Britain hits coronavirus testing target as death toll leaps again

LONDON (Reuters) – Britain has hit its target of carrying out 100,000 COVID-19 tests a day, health minister Matt Hancock said on Friday, stressing that the programme was crucial to helping ease a national lockdown.

Hancock also announced that the British death toll had risen by 739 to 27,510 deaths – just below that of Italy which was one of the first and worst-hit European states.

Hancock set the target of 100,000 tests by the end of April after being criticised for moving too slowly on mass testing compared to other countries like Germany.

Since then, the government has increased the number of drive-through testing sites, begun sending out home tests and has rapidly expanded the number of people eligible to apply for a test.

At Friday’s news conference, Hancock said 122,347 tests were conducted in the 24 hours to 0800 GMT.

“This unprecedented expansion in British testing capability is an incredible achievement,” he said.

“Testing is crucial to suppress the virus … It helps remove the worry. It helps keep people safe, and it will help us to unlock the lockdown.”

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Prime Minister Boris Johnson said on Thursday that Britain had passed through the coronavirus peak, and promised to set out next week how the country will return to normal life.

A mass testing programme to gauge the spread of the virus through the population is seen as key to any easing of the social distancing measures that have all but shut down the economy and forced millions to stay at home.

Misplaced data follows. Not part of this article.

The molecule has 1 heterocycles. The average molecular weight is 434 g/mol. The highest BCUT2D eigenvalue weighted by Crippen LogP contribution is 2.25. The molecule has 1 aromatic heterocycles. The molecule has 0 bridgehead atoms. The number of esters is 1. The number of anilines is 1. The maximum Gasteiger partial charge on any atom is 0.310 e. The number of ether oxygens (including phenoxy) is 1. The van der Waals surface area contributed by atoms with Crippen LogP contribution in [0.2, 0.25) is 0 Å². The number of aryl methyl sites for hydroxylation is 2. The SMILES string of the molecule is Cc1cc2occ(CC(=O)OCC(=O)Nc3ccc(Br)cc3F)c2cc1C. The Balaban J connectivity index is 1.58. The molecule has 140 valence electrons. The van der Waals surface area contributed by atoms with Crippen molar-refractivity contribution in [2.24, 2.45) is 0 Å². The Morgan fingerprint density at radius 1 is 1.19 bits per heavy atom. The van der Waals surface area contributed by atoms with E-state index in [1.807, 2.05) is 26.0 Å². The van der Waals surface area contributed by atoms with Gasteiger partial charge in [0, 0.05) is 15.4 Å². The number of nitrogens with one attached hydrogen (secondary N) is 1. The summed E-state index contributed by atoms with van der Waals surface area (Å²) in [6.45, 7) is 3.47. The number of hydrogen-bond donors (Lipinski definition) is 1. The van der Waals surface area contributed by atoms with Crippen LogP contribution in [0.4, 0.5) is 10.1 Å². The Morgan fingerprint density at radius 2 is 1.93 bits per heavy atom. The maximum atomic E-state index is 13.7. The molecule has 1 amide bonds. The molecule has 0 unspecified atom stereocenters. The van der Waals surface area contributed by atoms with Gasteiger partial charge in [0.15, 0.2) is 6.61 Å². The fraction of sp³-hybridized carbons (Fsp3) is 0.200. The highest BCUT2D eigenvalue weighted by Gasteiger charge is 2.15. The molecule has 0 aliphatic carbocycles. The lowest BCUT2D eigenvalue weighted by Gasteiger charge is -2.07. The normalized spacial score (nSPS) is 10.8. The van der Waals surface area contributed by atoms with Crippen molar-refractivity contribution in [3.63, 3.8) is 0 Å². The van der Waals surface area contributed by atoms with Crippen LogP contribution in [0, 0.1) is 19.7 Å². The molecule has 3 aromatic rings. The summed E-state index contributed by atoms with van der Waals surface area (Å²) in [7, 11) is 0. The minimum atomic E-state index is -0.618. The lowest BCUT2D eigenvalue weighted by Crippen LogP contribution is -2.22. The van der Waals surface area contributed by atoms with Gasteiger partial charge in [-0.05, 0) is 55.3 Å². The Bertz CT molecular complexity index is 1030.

The number of tests carried out each day has increased rapidly in recent days, and has risen from levels of around 10,000 per day in early April.

Political opponents the Liberal Democrats immediately accused Hancock of manipulating the data on testing.

Addressing questions over how the number had been collated, testing programme coordinator John Newton said that home testing kits were being included in the number of tests completed at the point they were sent out, not when they were analysed.

Johnson and his government have been criticised not only for not quickly stepping up testing, but also for moving slowly on bringing in the lockdown and for a lack of protective equipment for health workers.

Britain is set to be one of the worst-hit countries in Europe and it is all but inevitable the government’s response to the outbreak will be subject of an inquiry afterwards.

Opposition Labour leader Keir Starmer renewed his criticism of the prime minister in an interview with the Evening Standard newspaper, saying Johnson had been “slow, slow at every turn”.

He called for testing to be ramped up to a quarter of a million tests every 24 hours and for 50,000 contact-tracers to be deployed to keep the nation safe.

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